Last summer, as vaccinations were readily available and Americans spent less time indoors, COVID-19 cases rapidly declined, and many people felt as if the pandemic that began early in 2020 was finally coming to an end. Unfortunately, viruses like SARS-CoV-2 (the virus that causes the illness COVID-19) are difficult to eradicate completely because of their ability to mutate over time. While some of these mutations don’t amount to much, others can turn into “variants of concern” due to their properties (e.g., ability to spread and replicate, severity of symptoms, etc.).
Today, the entire U.S. is confronting a massive spike in COVID-19 cases, largely due to mutated forms of the original SARS-CoV-2 strain. The Delta variant officially became a cause for concern in June of 2021 when it was first discovered in India – and it didn’t take long for it to make its way to the U.S. and elsewhere. In late November of 2021, however, a new variant was discovered in South Africa, and it quickly overshadowed Delta due to its rapid spread. This strain was dubbed Omicron. According to the Centers for Disease Control and Prevention (CDC), the first case of Omicron in the U.S. was found on December 1st, 2021 in California. Fast-forward another month and Omicron has become the dominant strain of SARS-CoV-2 in the U.S. (though Delta is still a concern), reaching every state in the union, including North Carolina.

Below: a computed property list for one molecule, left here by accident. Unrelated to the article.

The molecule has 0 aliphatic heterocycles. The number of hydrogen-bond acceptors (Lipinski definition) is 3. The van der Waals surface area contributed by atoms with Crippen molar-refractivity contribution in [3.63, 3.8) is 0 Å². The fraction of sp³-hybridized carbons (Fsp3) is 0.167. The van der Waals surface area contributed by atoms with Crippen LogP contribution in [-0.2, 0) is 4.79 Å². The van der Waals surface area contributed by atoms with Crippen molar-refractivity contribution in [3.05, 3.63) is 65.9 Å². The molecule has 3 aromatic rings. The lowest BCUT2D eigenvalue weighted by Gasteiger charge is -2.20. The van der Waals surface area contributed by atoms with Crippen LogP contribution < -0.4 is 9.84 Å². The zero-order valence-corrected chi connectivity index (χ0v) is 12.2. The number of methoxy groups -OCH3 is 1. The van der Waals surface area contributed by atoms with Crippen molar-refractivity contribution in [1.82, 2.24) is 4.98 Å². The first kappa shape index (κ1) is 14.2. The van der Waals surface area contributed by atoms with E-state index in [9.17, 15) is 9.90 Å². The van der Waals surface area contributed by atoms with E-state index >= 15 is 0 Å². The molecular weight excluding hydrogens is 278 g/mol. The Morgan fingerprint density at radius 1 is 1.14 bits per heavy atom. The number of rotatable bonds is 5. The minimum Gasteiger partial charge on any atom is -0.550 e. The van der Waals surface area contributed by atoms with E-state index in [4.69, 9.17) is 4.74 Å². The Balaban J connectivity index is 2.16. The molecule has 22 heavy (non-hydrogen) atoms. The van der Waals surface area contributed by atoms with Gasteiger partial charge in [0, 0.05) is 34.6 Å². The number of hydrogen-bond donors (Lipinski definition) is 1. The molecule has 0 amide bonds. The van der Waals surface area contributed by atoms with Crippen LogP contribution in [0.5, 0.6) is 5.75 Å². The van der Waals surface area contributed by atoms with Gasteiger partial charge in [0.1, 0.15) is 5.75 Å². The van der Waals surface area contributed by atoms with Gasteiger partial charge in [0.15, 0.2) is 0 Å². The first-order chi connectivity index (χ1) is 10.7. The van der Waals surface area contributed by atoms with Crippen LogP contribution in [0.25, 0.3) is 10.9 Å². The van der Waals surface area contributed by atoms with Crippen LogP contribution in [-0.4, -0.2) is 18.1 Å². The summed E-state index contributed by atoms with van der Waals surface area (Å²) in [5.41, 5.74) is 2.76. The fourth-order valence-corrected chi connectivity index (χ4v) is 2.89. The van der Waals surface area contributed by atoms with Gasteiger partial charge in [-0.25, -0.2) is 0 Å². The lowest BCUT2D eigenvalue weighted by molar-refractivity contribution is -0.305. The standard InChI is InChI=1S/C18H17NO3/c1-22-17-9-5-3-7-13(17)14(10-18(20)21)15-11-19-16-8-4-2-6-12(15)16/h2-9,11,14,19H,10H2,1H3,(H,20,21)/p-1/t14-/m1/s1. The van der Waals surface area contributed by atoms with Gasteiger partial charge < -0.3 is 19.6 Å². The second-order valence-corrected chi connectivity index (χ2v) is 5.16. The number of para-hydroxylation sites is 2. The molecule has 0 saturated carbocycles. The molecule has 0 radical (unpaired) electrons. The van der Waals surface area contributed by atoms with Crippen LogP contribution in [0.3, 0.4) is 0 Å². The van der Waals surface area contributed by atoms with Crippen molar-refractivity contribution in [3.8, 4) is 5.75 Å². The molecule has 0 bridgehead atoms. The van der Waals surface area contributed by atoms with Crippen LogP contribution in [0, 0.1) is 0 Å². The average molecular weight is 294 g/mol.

In early December, North Carolina confirmed its first case of Omicron in a student at UNC Charlottle. A few more cases were found shortly after this, and now North Carolina is experiencing its biggest spike in COVID-19 cases since the beginning of the pandemic, like many other states. As a result, businesses that celebrated their grand reopening last year might be pumping the brakes – at the very least, everyone should continue to take certain precautions to limit the spread of COVID-19 to keep everyone safe and healthy (and remain open). Here are five important things to know about the Omicron variant so you can prepare your facility for the current wave and future waves to come.
1. Omicron Appears to Spread More Easily than Previous Variants of COVID-19
In order to stick around, viruses must find ways to spread more quickly between hosts. It only makes sense, then, that last summer’s Delta variant is, according to the North Carolina Department of Health and Human Services (NCDHHS), at least twice as contagious as prior variants. Omicron follows this trend, potentially spreading 2-3 times as easily as even Delta. The ease with which Omicron transmits from one person to another has allowed it to surpass Delta as the dominant strain in the U.S., and everyone must take it seriously.
2. Omicron Doesn’t Appear to Cause More Severe Illness than Previous Strains
Though Omicron has quickly made a name for itself due to its superior infectiousness, it doesn’t appear to result in more severe illness than other variants of concern. Indeed, mutated versions of any viruses don’t necessarily become more virulent (though Delta appeared to be) even if they’re more transmissible. While this is good news in one sense, it doesn’t mean everyone is out of the woods – one may have less of a chance of becoming hospitalized from Omicron, but if more people fall ill at a faster rate, hospitals may still become overwhelmed. As such, preventing the spread of COVID-19 should remain a priority for everyone.